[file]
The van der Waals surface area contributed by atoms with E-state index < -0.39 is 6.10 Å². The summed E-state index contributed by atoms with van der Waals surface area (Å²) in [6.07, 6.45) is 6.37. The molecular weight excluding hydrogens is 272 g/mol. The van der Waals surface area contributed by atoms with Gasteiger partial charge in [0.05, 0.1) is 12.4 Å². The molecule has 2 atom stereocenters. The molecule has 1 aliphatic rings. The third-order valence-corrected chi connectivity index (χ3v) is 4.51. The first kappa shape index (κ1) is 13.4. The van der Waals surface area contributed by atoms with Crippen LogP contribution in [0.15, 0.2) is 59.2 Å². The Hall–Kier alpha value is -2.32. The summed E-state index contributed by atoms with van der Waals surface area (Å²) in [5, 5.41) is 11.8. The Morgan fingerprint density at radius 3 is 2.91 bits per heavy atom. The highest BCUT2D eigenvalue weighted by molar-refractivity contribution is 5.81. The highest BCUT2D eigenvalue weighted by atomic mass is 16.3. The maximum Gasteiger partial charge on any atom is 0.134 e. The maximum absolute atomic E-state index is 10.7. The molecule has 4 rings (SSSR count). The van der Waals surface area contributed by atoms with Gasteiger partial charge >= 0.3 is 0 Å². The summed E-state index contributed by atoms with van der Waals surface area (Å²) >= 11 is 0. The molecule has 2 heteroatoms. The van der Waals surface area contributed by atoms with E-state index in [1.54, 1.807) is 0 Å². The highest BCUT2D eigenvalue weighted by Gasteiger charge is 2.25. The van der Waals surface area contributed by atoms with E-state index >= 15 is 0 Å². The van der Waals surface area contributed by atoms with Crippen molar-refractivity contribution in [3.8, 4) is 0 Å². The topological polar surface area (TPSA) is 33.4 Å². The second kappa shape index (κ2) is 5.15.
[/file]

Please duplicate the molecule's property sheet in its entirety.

The van der Waals surface area contributed by atoms with E-state index < -0.39 is 6.10 Å². The summed E-state index contributed by atoms with van der Waals surface area (Å²) in [6.07, 6.45) is 6.37. The molecular weight excluding hydrogens is 272 g/mol. The van der Waals surface area contributed by atoms with Gasteiger partial charge in [0.05, 0.1) is 12.4 Å². The molecule has 2 atom stereocenters. The molecule has 1 aliphatic rings. The third-order valence-corrected chi connectivity index (χ3v) is 4.51. The first kappa shape index (κ1) is 13.4. The van der Waals surface area contributed by atoms with Crippen LogP contribution in [0.15, 0.2) is 59.2 Å². The Hall–Kier alpha value is -2.32. The summed E-state index contributed by atoms with van der Waals surface area (Å²) in [5, 5.41) is 11.8. The Morgan fingerprint density at radius 3 is 2.91 bits per heavy atom. The highest BCUT2D eigenvalue weighted by molar-refractivity contribution is 5.81. The highest BCUT2D eigenvalue weighted by atomic mass is 16.3. The maximum Gasteiger partial charge on any atom is 0.134 e. The maximum absolute atomic E-state index is 10.7. The molecule has 4 rings (SSSR count). The van der Waals surface area contributed by atoms with Gasteiger partial charge >= 0.3 is 0 Å². The summed E-state index contributed by atoms with van der Waals surface area (Å²) >= 11 is 0. The molecule has 2 heteroatoms. The van der Waals surface area contributed by atoms with E-state index in [1.54, 1.807) is 0 Å². The highest BCUT2D eigenvalue weighted by Gasteiger charge is 2.25. The van der Waals surface area contributed by atoms with E-state index >= 15 is 0 Å². The van der Waals surface area contributed by atoms with Crippen molar-refractivity contribution in [3.8, 4) is 0 Å². The topological polar surface area (TPSA) is 33.4 Å². The second kappa shape index (κ2) is 5.15.